The Mark Wahlberg pay saga just found its happy ending
Can anyone else see the irony in all the pay controversy surrounding All the Money in the World? How funny that a movie about ransom money and one of the richest families in America has wound up hitting headlines for the very same thing: money. In new developments overnight, it seems there's a satisfying conclusion to the saga of this film's production (halted after Kevin Spacey's sexual abuse accusations hit and director Ridley Scott opted to cut him from the film and replace him with Chrisopher Plummer). Last week, one of the stars of the movie Mark Wahlberg drew criticism last week after it was revealed that his reshoot fee of US$1.5m had well and truly trumped co-star Michelle Williams' reshoot fee of just $1,000 per day. After getting slammed in the press (it's a tough time to be a male in Hollywood RN), Wahlberg finally put his money where it matters: to the Time's Up movement.
Donating his entire AUD $1.9m fee to Time's Up Legal Defense Fund, an organisation which supports female victims of sexual misconduct, the move is both a win for the #MeToo movement... and, well, a savvy PR move on Wahlberg's part. On Saturday, he released a statement saying, "Over the last few days my reshoot fee for All the Money in the World has become an important topic of conversation. I 100 percent support the fight for fair pay and I'm donating the $1.5 million to the Time's Up Legal Defense Fund in Michelle Williams' name."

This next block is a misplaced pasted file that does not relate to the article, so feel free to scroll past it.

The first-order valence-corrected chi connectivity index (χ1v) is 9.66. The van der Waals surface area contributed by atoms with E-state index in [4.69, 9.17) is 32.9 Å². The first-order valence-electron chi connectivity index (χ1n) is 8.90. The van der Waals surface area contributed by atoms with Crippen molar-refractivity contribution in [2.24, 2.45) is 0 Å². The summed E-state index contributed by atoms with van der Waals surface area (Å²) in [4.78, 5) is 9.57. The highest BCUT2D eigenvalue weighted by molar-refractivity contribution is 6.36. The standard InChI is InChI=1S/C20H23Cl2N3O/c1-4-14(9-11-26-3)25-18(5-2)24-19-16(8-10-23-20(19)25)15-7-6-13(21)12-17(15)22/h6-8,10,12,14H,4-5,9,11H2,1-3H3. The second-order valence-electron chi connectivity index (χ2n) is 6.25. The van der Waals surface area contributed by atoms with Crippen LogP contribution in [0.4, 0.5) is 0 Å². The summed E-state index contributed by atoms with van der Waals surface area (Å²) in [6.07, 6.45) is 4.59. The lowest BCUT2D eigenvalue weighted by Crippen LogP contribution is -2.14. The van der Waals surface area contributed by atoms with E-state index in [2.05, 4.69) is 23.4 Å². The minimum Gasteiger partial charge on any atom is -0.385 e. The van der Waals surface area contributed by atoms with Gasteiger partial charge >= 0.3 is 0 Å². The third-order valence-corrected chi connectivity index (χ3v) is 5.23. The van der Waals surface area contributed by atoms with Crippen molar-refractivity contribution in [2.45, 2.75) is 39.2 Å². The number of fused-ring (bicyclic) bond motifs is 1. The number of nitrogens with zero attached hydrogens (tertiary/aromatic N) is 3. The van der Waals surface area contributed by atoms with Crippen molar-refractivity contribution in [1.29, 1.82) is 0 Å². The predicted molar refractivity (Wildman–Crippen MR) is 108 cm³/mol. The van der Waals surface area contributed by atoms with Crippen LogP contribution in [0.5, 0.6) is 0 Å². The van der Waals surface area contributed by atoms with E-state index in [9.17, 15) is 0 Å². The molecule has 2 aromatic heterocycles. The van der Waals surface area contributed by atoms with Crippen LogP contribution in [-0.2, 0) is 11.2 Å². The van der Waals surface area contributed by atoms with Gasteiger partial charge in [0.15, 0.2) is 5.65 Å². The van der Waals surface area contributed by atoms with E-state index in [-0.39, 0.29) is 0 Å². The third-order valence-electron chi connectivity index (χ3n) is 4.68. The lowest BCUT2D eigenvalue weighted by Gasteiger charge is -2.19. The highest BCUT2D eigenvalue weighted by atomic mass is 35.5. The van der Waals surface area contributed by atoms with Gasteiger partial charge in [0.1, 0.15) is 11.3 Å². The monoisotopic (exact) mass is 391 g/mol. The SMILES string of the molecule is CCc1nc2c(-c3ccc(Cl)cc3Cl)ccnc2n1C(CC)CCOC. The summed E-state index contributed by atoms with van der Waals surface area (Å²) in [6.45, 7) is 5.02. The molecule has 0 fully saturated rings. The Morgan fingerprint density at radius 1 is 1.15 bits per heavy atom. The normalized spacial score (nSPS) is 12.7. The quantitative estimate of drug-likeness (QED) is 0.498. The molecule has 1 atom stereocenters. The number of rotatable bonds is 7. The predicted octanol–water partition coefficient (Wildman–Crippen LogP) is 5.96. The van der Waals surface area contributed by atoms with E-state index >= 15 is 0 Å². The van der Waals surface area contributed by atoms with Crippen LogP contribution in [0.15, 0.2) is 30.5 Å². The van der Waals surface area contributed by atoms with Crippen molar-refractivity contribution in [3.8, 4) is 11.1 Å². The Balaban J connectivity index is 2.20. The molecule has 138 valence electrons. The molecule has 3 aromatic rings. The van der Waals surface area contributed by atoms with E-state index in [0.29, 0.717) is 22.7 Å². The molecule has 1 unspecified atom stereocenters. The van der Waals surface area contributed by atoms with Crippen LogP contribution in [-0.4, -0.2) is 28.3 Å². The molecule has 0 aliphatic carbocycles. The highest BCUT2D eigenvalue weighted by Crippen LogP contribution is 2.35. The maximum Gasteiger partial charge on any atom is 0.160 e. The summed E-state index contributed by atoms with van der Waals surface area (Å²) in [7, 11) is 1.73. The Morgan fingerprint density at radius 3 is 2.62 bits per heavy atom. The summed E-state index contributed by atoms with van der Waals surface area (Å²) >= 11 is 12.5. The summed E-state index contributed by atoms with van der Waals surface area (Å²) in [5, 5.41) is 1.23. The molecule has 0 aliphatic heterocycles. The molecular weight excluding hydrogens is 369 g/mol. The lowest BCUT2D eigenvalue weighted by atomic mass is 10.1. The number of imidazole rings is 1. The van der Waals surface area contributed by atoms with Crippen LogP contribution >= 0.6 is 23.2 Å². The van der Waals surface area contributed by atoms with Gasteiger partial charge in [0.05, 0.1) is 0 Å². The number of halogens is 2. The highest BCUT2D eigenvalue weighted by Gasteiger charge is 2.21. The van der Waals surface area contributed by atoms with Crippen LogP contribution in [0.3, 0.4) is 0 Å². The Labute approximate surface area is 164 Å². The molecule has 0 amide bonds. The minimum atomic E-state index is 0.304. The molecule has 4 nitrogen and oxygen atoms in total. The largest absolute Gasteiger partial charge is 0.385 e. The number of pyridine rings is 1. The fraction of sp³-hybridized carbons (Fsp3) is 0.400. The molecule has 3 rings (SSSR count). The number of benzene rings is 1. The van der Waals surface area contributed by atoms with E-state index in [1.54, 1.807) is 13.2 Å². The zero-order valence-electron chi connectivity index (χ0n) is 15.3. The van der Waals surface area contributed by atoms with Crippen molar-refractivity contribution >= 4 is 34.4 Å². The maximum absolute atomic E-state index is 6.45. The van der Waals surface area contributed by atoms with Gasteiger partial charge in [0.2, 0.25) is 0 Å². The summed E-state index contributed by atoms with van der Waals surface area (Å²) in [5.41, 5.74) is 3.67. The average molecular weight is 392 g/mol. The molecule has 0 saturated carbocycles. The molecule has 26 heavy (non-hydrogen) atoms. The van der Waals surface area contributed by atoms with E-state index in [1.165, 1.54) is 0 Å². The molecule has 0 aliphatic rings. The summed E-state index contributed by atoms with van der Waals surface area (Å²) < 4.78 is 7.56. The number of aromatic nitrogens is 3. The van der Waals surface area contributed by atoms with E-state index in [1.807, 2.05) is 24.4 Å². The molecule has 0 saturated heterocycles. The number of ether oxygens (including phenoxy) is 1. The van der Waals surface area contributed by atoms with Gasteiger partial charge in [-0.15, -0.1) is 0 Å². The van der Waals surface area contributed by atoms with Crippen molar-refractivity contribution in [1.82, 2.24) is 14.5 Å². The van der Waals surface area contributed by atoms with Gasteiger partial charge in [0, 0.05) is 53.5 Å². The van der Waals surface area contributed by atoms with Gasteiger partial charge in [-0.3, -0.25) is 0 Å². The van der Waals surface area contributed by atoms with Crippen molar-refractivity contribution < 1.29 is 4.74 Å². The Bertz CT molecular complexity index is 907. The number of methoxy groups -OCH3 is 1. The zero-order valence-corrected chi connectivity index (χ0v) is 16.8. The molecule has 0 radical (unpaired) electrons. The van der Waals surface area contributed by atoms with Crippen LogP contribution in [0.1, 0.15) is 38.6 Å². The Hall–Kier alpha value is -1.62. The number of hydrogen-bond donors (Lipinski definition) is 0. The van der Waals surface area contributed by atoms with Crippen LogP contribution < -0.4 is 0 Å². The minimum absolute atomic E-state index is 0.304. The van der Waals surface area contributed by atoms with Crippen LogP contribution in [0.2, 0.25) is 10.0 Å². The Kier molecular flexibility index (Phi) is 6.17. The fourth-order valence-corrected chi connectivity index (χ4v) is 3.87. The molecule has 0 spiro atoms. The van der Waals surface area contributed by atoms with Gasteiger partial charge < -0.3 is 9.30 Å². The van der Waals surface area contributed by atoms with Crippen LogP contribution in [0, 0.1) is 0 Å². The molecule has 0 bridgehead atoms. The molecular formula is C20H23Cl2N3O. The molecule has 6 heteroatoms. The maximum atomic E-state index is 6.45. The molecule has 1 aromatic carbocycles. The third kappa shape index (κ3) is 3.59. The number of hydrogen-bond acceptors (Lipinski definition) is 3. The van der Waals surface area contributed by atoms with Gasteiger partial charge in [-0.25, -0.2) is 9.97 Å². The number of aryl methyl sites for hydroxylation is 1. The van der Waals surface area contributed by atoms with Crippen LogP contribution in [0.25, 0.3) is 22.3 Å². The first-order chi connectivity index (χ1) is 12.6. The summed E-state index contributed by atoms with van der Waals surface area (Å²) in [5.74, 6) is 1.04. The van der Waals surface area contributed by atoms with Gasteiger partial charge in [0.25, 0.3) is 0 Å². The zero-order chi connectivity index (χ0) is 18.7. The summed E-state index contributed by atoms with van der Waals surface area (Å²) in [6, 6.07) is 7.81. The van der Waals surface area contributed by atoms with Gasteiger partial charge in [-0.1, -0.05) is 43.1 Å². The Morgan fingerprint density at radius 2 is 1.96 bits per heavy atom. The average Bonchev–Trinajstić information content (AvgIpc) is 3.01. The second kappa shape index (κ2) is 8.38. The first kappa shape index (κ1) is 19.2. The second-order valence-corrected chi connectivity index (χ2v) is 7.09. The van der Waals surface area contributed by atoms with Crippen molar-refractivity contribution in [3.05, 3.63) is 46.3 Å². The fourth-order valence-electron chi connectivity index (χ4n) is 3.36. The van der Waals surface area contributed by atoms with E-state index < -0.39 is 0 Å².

This sweet gesture to Michelle prompted the actress the release this statement overnight to The Hollywood Reporter:
Today isn't about me. My fellow actresses stood by me and stood up for me, my activist friends taught me to use my voice, and the most powerful men in charge, they listened and they acted. If we truly envision an equal world, it takes equal effort and sacrifice. Today is one of the most indelible days of my life because of Mark Wahlberg, WME and a community of women and men who share in this accomplishment. [Kevin Spacey accuser] Anthony Rapp, for all the shoulders you stood on, now we stand on yours.
Wahlberg and Williams' agency WME also donated $500,000 to Time's Up, bringing the total donation to US$2m. No doubt the entire controversy is a forceful reminder that in post-Harvey Weinstein Hollywood, gender pay disparities are defiantly on the table. As well they should be.
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